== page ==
They gave an undertaking to the witness to inform her of the location of the grave subsequently.

General conclusions


General conclusions 1. Prior to 1954, numbers were adequate to ensure that Newtownforbes was financially viable. However, the Department of Education Inspector in the 1940s was very critical of the health and living conditions of the children in the School. It is clear that children during this period suffered serious neglect. 2. Complainants spoke of poor food and clothing in the period after 1954, although there is no evidence that the children were malnourished or starved. Without a large farm or a profitable industry to supplement the capitation grant, the management would have had to struggle economically, resulting in the poor provision of basic needs. 3. The day-to-day care of the children was undertaken by just two or three Sisters. Management ought to have recognised the inevitable consequence of such a system. It was abusive for the Sisters, who had a heavy burden of responsibility and work placed on them, and on the children, who could not have received adequate care and attention. 4. In order to control such large numbers of children, the Sisters resorted to a strict regime, depending to a large extent on corporal punishment. It became extensive, and used for minor misdemeanours, and even though it may not have been abusive in terms of severity, it did result in control through fear. 5. Transferring the Industrial School children to an external national school to be educated alongside children from the local community should have been a positive development, but real integration did not happen. Teachers treated them more harshly and the headmistress ‘had no interest’ in the Industrial School children. They felt different, isolated and inferior as a result. 6. Instead of getting more encouragement to learn, the Industrial School children experienced a more punitive regime, and therefore became more disadvantaged. A Sister who taught in the national school admitted that she used more corporal punishment on the Industrial School children because they ‘had less sense’. She described them as ‘slower and more indifferent and hadn’t their heart in it at all’. Such children needed encouragement and not a punitive, oppressive regime. 7. Heavy physical duties were required of children from a very young age. These chores were unsuitable because of the physical demands they made and the responsibilities placed on young shoulders. Children were required to do onerous chores before going to school, which affected their ability to learn. 8. Residents were required to provide care for infants without adult support or supervision. This was an unreasonable burden of responsibility, inappropriate to their age and was neglectful of the residents and of the infants.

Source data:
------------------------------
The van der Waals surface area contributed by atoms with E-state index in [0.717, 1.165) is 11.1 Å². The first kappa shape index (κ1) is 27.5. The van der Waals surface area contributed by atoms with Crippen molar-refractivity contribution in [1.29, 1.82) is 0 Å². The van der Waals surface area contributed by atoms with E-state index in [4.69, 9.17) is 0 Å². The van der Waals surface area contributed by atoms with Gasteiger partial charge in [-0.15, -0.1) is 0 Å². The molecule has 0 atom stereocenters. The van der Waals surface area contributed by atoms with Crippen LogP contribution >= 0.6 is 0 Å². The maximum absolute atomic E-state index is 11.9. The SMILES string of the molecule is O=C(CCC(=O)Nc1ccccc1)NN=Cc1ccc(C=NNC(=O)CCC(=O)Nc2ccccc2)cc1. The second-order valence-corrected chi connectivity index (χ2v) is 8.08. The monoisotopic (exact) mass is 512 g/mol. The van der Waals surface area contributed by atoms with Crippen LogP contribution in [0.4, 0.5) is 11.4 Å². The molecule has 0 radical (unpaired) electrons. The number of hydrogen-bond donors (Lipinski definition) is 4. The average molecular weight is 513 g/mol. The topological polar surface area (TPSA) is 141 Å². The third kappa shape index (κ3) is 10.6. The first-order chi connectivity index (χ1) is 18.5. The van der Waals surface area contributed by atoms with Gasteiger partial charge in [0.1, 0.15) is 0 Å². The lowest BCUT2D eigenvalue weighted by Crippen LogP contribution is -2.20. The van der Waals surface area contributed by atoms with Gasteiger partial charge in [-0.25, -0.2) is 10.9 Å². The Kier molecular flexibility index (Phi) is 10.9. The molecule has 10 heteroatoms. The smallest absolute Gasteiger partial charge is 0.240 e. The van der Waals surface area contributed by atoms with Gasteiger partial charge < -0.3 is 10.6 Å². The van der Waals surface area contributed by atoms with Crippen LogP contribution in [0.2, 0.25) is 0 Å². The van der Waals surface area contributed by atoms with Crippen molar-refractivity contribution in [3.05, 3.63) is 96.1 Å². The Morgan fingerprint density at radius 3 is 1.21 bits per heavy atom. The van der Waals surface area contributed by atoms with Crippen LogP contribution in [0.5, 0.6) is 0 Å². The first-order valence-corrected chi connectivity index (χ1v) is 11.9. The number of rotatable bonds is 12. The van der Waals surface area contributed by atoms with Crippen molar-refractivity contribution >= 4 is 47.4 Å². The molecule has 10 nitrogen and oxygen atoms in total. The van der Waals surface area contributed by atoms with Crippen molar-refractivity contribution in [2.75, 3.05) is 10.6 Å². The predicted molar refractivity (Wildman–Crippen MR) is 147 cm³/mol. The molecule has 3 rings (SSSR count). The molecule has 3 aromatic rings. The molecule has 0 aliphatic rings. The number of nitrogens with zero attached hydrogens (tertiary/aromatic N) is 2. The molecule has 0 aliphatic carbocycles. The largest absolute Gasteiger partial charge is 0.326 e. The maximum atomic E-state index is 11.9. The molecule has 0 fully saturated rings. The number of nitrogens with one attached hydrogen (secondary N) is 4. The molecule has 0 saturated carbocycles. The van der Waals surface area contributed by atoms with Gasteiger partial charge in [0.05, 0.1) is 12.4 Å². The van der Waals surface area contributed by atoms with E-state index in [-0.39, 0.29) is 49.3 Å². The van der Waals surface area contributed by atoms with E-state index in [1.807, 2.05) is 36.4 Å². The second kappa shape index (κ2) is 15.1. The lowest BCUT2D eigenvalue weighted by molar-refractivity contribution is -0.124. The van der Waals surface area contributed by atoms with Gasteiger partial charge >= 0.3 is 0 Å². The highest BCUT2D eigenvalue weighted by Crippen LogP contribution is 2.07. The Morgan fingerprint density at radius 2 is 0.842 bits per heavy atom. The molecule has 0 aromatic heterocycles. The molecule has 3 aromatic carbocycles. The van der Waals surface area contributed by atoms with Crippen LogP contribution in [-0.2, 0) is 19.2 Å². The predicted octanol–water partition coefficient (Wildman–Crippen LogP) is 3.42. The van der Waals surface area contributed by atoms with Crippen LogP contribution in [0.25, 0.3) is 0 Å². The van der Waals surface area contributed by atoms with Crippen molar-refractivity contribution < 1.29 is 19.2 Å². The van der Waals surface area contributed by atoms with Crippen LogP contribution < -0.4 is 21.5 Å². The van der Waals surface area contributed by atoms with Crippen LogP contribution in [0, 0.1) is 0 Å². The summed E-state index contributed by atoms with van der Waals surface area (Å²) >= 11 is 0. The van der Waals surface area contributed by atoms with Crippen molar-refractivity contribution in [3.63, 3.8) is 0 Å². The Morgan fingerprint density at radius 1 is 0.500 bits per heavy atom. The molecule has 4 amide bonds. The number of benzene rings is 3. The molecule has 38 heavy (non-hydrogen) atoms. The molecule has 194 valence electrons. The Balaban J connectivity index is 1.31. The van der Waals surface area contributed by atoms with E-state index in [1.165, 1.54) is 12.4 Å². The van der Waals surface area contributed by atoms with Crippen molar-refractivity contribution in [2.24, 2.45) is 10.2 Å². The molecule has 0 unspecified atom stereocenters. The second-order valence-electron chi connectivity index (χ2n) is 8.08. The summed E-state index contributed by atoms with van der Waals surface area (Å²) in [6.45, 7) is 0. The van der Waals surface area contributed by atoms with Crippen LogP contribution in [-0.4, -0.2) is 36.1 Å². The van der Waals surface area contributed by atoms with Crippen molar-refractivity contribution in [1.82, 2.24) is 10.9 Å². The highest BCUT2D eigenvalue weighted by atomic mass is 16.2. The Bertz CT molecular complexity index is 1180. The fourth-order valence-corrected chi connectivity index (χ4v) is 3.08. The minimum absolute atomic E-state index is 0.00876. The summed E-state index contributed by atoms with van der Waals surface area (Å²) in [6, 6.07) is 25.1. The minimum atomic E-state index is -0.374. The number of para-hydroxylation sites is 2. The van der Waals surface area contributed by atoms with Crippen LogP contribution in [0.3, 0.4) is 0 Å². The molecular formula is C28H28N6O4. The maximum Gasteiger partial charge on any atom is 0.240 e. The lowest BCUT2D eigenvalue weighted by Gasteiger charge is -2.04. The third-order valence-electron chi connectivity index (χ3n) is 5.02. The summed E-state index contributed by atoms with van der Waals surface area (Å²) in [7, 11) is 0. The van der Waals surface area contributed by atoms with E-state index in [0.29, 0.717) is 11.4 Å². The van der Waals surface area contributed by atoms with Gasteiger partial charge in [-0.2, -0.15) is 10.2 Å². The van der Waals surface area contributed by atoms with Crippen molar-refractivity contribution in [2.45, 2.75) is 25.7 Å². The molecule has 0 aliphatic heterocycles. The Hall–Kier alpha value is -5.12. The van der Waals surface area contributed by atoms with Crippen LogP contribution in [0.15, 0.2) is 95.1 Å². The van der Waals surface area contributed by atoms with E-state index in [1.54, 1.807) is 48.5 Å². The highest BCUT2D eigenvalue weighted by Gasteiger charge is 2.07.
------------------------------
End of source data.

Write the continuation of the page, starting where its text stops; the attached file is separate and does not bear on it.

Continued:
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  4. Dr Anna McCabe was the Department of Education Inspector for most of the relevant period.